Biography:

Albright is clinic director at Moses Eyecare Center in Merrillville, Ind., where she also serves as externship coordinator for optometry students from Indiana University and Chicago College of Optometry. She practices full-scope optometry, with a focus on specialty lenses, myopia management, perioperative care and ocular disease management.

Disclosures: Disclosure: Albright reports being a consultant for Glaukos.
January 14, 2022
3 min read
Save

BLOG: Treat OSD to improve glaucoma medication compliance

Biography:

Albright is clinic director at Moses Eyecare Center in Merrillville, Ind., where she also serves as externship coordinator for optometry students from Indiana University and Chicago College of Optometry. She practices full-scope optometry, with a focus on specialty lenses, myopia management, perioperative care and ocular disease management.

Disclosures: Disclosure: Albright reports being a consultant for Glaukos.
You've successfully added to your alerts. You will receive an email when new content is published.

Click Here to Manage Email Alerts

We were unable to process your request. Please try again later. If you continue to have this issue please contact customerservice@slackinc.com.

In this new blog series, I’ll be covering a range of topics related to glaucoma management. In my first blog post, I’d like to address the intersection of two of the most common conditions we manage in our practices: glaucoma and ocular surface disease.

Ocular surface disease should be on the radar for anyone who is managing glaucoma patients because at least half of our glaucoma patients have ocular surface disease (OSD) (Fechtner et al., Leung et al.). The active ingredients in glaucoma medications have been implicated in OSD.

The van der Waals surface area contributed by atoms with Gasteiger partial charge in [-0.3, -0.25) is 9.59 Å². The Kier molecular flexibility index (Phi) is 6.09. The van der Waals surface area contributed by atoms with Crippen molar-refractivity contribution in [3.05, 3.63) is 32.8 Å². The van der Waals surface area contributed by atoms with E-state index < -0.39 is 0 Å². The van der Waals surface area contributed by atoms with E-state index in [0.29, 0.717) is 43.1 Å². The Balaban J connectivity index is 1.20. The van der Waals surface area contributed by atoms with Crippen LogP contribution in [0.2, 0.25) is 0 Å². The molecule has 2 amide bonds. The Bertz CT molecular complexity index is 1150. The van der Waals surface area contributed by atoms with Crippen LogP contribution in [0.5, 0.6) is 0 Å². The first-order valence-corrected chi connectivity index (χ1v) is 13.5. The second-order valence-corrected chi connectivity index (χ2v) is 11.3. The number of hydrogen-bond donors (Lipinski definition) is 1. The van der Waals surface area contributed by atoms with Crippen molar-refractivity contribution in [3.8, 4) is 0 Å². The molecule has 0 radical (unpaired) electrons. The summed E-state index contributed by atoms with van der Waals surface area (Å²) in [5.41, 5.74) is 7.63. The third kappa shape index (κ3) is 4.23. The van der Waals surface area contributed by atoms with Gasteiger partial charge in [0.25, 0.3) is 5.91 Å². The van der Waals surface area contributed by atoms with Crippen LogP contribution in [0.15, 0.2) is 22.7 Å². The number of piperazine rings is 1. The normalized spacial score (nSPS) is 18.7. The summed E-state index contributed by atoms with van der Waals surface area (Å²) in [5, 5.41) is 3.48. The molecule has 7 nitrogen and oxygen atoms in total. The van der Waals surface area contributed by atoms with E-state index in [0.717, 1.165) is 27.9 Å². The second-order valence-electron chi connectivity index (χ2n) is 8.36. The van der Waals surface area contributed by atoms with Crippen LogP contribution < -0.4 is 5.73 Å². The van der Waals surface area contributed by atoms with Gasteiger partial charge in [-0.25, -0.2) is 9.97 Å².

Nicole Albright

For example, beta-blockers can suppress lacrimal function, and the most commonly prescribed class of glaucoma therapy, prostaglandin analogues, stimulate the inflammatory cascade and contribute to meibomian gland dysfunction (MGD). The alpha-2 agonist brimonidine can irritate the ocular surface in patients who are allergic to this class.

After 3 years on brimonidine 0.2% twice daily in both eyes this 68-year-old patient came to us complaining of ocular irritation and redness. Upon examination, he had 3+ punctate keratitis and meibomian stasis from chronic usage of his glaucoma medication. Source: Nicole Albright, OD
After 3 years on brimonidine 0.2% twice daily in both eyes this 68-year-old patient came to us complaining of ocular irritation and redness. Upon examination, he had 3+ punctate keratitis and meibomian stasis from chronic usage of his glaucoma medication. Source: Nicole Albright, OD
After 3 years on brimonidine 0.2% twice daily in both eyes this 68-year-old patient came to us complaining of ocular irritation and redness. Upon examination, he had 3+ punctate keratitis and meibomian stasis from chronic usage of his glaucoma medication.
Source: Nicole Albright, OD

In addition to these challenges with the active ingredients, the preservatives can be problematic. Benzalkonium chloride (BAK) is used in about 70% of ophthalmic drops (Goldstein et al.) – and for good reason. BAK is antimicrobial, it helps the drops penetrate the cornea and it increases their shelf life. All of these qualities tend to override any disadvantages of BAK when we think about a single topical drop that is medically necessary. However, problems arise with multiple, chronic medications that all contain BAK.